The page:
Paris is rolling out the red tape for British firms, so why not British citizens in France?

Brexit: Brits in France could face 'cataclysmic' impact
Photo: AFP

Can't France make it easier for Britons to get French nationality?

In their own words: Why French police are in revolt
"Solidarity with our colleagues". Police protesting near Paris. Photo: AFP

Police have staged protests for three nights in a row across France. Here's why they say they're fed up.

France leaning right six months before election
Candidates for the right-wing Les Republicains Alain Juppe and Nicolas Sarkozy. Photo: AFP

... and the left has been left in suspended animation.

Disgruntled French police stage protests for third night
Photo: AFP

The French government is struggling to deal with a revolt among the country's police force.

Scarlett Johansson to run Paris gourmet popcorn shop
Photo: AFP

She'll even be serving customers apparently.

Sponsored Article
How to vote absentee from abroad in the US elections
Video: New homage to Paris shows the 'real side' of city
Sponsored Article
Last chance to vote absentee in the US elections
The 'most dangerous' animals you can find in France
Swap London fogs for Paris frogs: France woos the Brits
Sponsored Article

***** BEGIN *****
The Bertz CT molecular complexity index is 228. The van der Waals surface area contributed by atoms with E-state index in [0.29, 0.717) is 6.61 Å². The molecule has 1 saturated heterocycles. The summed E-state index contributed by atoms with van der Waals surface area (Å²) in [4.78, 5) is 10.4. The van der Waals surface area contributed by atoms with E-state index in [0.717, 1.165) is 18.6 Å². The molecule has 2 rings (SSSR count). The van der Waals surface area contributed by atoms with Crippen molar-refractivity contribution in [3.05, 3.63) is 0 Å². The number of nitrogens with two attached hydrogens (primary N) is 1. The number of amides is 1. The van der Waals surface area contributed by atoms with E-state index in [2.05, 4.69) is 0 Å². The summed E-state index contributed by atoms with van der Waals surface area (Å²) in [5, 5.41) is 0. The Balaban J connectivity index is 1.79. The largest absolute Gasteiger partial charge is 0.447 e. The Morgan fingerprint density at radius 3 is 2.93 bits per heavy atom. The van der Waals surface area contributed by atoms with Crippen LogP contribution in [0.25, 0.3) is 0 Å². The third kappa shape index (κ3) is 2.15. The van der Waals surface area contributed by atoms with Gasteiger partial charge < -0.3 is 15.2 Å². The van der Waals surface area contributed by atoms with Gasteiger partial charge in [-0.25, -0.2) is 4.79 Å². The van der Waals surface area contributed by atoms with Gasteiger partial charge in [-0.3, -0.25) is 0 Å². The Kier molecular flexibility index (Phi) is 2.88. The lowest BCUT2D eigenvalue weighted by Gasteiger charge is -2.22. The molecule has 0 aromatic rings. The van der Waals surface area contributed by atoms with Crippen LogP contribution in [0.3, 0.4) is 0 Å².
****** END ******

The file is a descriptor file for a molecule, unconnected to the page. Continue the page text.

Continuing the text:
How to vote absentee from abroad in the US elections
Anger after presenter kisses woman's breasts on live TV
Is France finally set for a cold winter this year?
IN PICS: The story of the 'ghost Metro stations' of Paris
How to make France's 'most-loved' dish: Magret de Canard
Welcome to the flipside: 'I'm not living the dream in France'
Do the French really still eat frogs' legs?
French 'delicacies' foreigners really find hard to stomach
French are the 'world's most pessimistic' about the future
Why the French should not be gloomy about the future
This is the most useful French lesson you will ever have. How to get angry
Why is there a giant clitoris in a field in southern France?
French pastry wars: Pain au chocolat versus chocolatine
Countdown: The ten dishes the French love the most
Expats or immigrants in France: Is there a difference?
How the French reinvented dozens of English words
The ups and downs of being both French and English
How Brexit vote has changed life for expats in France
Twelve French insults we'd love to have in English
What's on in France: Ten of the best events in October
Want to drive a scooter around Paris? Here's what you need to know
jobs available